My knowledge of American television schedules has improved beyond even my wildest expectations. Nickelodeon shows iCarly, everywhere shows Frasier, HBO shows movies and pornography. Throw out the TV Guide, there's a new cowboy in town. These three sentences show that the thousands of debt are all worth it.
Post watermelon slices we drag our weary carcasses onto the T, away from the cathode ray tube and its million entertainments. They all head to college or work, reading books as personality notations - it best be battered and vintage to show you love it hard - or in the splendid isolation of headphones pincering your skull, eyes closed and away from the meetings/business lunches/tests/seminars/dates and the yatter yatter yatter of daily grind you escape for just one moment in the underground cocoon tunnel air conditioned chill, dressed for success. The only similarity between the Cheers Bar and the Cheers TV show is they share a trademarked logo. The pubs themselves don't even look similar - a moose head hangs in here, and the clientele all snap photos swinging beer, too early in the day for bear. Norm only ever visited as a cardboard cutout.
We all follow the red brick road, looking at historical markers that don't mean anything anymore. Graveyards filled with bodies, the tombstones in ordered rows, marked with flying skulls, the soul is leaving the body, shallow carved into granite. Crossing battle lines, past massacres, winding through the endless intersections of red brick houses, to the markets, where the black guys dance for us all, contorting and straining muscles to make a buck - "Come forward. Black guys dancing. No weapons. Giving us money keeps us out of two places - the courthouse, and your house" - this is how to patter your way to $2, all taking turns to spin and headstand to raise cheers and applause; from there to the downtown panorama, steel glass turrets tower to other towers, clear, with six million numbers etched in, tiny digits, inconsequential, that represent a human life, a Jewish life ended, affecting and horribly poignant, and on, to the North End, with I-talian men and all the restaurants, and on to the waterfront at last, our freedom trail ended - where a vagrant shades herself by a tree, trolley parked a way off, buried under a hundred carrier bags of every hue, Joseph's technicolour junkbag - who knows what's inside the vintage boutique yardsale. Downriver lie boats, and water spills into the sea turning saline and tidal. All the bridges take the traffic crossways in pulsing waves with the lights redgreenred. We're already underneath, with the commuters and the tourists and the students, riding home on curved tracks, second guessing it all.
I see you, you're walking across the campus, cruel professors studying romances. Harvard lacks the charm of Cambridge or Oxford. No Cam to punt on, no cobbled street spires. Red brick elegance is all they have, Georgian symmetry round a shaded tree covered lawn, chair sprinkled and student scattered. America's finest are networking, not working, coffee drinkers. Harvard Natural History Museum is keeping taxidermists and formaldehyde manufacturers in business. Hides are worn, some rips showing the straw and wood beneath. The fish look plastic. The jars have bleached the colour out of the insects, but the pinned butterflies still shimmer. Fossils line all the walls, skeletons frozen in a moment in time when the asteroid smashed down and covered it all in a layer of dust. These are the Navajo plunder - Henry is seething over his herbal tea. A chiseled out dinosaur egg behind glass, next to a thousand other natural marvels - a dodo, an extinct duck and ancient sea monsters. This gallery is curating a fish phobia, mouths wide open, exposing teeth. Fumes are tripping me out, hummingbirds swarm out of the case, in size order spiralling around my head, flapping wings beyond visible frequency. Under an Aztec mural I lie, triangles pecked from my flesh.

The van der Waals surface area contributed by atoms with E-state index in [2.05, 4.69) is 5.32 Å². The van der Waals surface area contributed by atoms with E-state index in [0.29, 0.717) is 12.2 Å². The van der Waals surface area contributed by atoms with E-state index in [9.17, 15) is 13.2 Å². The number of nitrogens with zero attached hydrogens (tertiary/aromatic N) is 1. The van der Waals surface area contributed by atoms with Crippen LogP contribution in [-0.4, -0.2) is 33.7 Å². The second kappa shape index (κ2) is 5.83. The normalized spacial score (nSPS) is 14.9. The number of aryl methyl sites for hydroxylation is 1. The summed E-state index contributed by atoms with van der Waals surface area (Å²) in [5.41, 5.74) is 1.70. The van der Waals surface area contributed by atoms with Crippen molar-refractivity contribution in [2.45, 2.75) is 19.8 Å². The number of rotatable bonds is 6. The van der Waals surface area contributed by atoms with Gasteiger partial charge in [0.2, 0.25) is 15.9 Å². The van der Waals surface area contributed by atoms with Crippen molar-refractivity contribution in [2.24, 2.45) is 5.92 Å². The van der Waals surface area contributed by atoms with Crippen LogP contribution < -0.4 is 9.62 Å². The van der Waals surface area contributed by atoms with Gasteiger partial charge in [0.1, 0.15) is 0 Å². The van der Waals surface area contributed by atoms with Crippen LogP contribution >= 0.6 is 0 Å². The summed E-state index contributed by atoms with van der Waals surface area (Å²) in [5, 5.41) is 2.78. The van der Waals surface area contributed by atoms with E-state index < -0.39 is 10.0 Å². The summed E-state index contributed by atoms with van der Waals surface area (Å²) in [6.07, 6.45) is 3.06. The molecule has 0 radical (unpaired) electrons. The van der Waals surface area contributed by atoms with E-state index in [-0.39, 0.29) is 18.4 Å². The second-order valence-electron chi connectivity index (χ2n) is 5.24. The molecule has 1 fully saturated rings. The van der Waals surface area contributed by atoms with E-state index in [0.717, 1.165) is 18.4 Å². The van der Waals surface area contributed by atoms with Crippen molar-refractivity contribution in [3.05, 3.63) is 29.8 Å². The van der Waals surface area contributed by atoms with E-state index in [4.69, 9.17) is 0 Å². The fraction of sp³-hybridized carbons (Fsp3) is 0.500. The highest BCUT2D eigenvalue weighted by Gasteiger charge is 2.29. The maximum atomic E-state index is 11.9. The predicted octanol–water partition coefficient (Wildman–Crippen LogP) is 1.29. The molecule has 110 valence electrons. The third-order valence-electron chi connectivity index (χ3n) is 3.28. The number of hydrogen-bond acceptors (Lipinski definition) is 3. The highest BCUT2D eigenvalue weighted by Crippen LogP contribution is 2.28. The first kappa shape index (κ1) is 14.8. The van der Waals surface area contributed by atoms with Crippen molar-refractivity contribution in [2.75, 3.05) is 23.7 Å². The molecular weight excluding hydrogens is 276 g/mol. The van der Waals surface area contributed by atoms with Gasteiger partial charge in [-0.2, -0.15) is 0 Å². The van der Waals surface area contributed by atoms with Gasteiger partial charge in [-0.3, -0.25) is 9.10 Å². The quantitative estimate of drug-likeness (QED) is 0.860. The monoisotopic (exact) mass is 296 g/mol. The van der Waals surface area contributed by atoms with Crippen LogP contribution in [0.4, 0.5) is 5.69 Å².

A crowd is gathered beneath the painted monument atop Bunker Hill, watching the shielded activities behind black shreds. A famous looking man swings his arms to syke himself up, looking taller and thinner than he does on camera. It is Ben Affleck. All the famous people I see are ones I don't like. Extras are timed to walk across the shot at the same point - women, men, children running, man, man. The clapboards clap and take after take fills the camera. The screens move to block the light. Nothing can be done to enliven the process. In the future, in the cinema, we will see this second scene and proclaim "we were there". We have nothing to be proud of. No one knows why they stay to watch, they just do. In hushed awe of a boring silver screen star. All the glitter got blown away in the wind.
Rock n' roll lifestyles have blurred it all together. These cities are all the same. Museums and cafes and restaurants and hotels and galleries and shops and cinemas, a business district with skyscrapers quiet suburbs, tree lined, ghettos a way away but close... run together, the edges smeared. Suitcase living is bringing me down. None of them are any different. Harvard bristles like an upmarket Portland which was a less developed Seattle which was a less bohemian San Francisco which was a less Mexican Albuquerque... it goes on. Students hustle on a Friday night, in finery and shirts to carouse, around the cafes and bars on the square, or riding the T across the city, spirits firing. Jealousy is written in green ink on my wrinkled forehead. In my shins, and in my mind, I am old at 22.